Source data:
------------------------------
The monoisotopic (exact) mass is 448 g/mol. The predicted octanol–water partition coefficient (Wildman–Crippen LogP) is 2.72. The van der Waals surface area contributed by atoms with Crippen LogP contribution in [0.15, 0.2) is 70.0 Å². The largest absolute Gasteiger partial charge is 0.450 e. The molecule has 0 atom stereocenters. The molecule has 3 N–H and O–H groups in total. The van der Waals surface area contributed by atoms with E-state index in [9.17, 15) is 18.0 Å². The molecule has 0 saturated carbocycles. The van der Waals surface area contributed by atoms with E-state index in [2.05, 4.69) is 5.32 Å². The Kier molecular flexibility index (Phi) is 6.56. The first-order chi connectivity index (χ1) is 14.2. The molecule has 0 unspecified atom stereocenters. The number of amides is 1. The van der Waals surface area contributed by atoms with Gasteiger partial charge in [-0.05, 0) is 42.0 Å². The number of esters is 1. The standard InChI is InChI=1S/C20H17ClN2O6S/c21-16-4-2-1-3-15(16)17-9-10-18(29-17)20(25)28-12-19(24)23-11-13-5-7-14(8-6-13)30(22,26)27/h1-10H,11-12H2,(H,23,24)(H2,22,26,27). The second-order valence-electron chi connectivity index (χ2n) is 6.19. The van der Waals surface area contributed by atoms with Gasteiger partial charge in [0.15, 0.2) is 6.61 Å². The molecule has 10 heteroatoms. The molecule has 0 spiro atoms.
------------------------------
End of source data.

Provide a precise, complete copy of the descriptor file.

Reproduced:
The monoisotopic (exact) mass is 448 g/mol. The predicted octanol–water partition coefficient (Wildman–Crippen LogP) is 2.72. The van der Waals surface area contributed by atoms with Crippen LogP contribution in [0.15, 0.2) is 70.0 Å². The largest absolute Gasteiger partial charge is 0.450 e. The molecule has 0 atom stereocenters. The molecule has 3 N–H and O–H groups in total. The van der Waals surface area contributed by atoms with E-state index in [9.17, 15) is 18.0 Å². The molecule has 0 saturated carbocycles. The van der Waals surface area contributed by atoms with E-state index in [2.05, 4.69) is 5.32 Å². The Kier molecular flexibility index (Phi) is 6.56. The first-order chi connectivity index (χ1) is 14.2. The molecule has 0 unspecified atom stereocenters. The number of amides is 1. The van der Waals surface area contributed by atoms with Gasteiger partial charge in [-0.05, 0) is 42.0 Å². The number of esters is 1. The standard InChI is InChI=1S/C20H17ClN2O6S/c21-16-4-2-1-3-15(16)17-9-10-18(29-17)20(25)28-12-19(24)23-11-13-5-7-14(8-6-13)30(22,26)27/h1-10H,11-12H2,(H,23,24)(H2,22,26,27). The second-order valence-electron chi connectivity index (χ2n) is 6.19. The van der Waals surface area contributed by atoms with Gasteiger partial charge in [0.15, 0.2) is 6.61 Å². The molecule has 10 heteroatoms. The molecule has 0 spiro atoms.